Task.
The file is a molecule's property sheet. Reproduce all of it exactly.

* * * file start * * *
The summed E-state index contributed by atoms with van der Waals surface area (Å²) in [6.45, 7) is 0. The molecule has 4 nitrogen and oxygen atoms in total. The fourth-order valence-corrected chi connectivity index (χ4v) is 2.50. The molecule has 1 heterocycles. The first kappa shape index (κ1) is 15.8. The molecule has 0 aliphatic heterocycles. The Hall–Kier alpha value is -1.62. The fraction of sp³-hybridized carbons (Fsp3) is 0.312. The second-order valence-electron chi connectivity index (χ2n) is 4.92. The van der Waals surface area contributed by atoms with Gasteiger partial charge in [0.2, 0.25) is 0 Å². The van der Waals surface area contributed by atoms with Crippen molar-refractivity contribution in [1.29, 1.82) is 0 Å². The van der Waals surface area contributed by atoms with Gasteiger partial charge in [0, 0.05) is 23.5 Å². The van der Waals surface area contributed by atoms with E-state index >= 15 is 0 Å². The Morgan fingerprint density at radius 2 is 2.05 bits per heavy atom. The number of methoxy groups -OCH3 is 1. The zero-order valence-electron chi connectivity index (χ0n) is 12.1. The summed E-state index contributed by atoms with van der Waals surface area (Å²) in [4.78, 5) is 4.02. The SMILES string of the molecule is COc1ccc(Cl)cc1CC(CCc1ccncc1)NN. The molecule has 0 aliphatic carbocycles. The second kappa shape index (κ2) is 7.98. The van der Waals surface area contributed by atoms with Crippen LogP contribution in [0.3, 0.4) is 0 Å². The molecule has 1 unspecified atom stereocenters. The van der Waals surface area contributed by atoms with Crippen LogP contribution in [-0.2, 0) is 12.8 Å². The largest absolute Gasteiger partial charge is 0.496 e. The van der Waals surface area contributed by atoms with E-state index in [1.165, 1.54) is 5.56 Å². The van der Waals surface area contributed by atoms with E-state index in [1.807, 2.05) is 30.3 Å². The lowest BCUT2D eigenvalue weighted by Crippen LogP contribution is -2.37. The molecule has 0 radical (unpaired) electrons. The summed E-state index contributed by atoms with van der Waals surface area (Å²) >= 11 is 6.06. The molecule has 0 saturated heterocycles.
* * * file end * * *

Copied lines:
The summed E-state index contributed by atoms with van der Waals surface area (Å²) in [6.45, 7) is 0. The molecule has 4 nitrogen and oxygen atoms in total. The fourth-order valence-corrected chi connectivity index (χ4v) is 2.50. The molecule has 1 heterocycles. The first kappa shape index (κ1) is 15.8. The molecule has 0 aliphatic heterocycles. The Hall–Kier alpha value is -1.62. The fraction of sp³-hybridized carbons (Fsp3) is 0.312. The second-order valence-electron chi connectivity index (χ2n) is 4.92. The van der Waals surface area contributed by atoms with Gasteiger partial charge in [0.2, 0.25) is 0 Å². The van der Waals surface area contributed by atoms with Crippen molar-refractivity contribution in [1.29, 1.82) is 0 Å². The van der Waals surface area contributed by atoms with Gasteiger partial charge in [0, 0.05) is 23.5 Å². The van der Waals surface area contributed by atoms with E-state index >= 15 is 0 Å². The Morgan fingerprint density at radius 2 is 2.05 bits per heavy atom. The number of methoxy groups -OCH3 is 1. The zero-order valence-electron chi connectivity index (χ0n) is 12.1. The summed E-state index contributed by atoms with van der Waals surface area (Å²) in [4.78, 5) is 4.02. The SMILES string of the molecule is COc1ccc(Cl)cc1CC(CCc1ccncc1)NN. The molecule has 0 aliphatic carbocycles. The second kappa shape index (κ2) is 7.98. The van der Waals surface area contributed by atoms with Crippen LogP contribution in [0.3, 0.4) is 0 Å². The molecule has 1 unspecified atom stereocenters. The van der Waals surface area contributed by atoms with Crippen LogP contribution in [-0.2, 0) is 12.8 Å². The largest absolute Gasteiger partial charge is 0.496 e. The van der Waals surface area contributed by atoms with E-state index in [1.165, 1.54) is 5.56 Å². The van der Waals surface area contributed by atoms with E-state index in [1.807, 2.05) is 30.3 Å². The lowest BCUT2D eigenvalue weighted by Crippen LogP contribution is -2.37. The molecule has 0 radical (unpaired) electrons. The summed E-state index contributed by atoms with van der Waals surface area (Å²) >= 11 is 6.06. The molecule has 0 saturated heterocycles.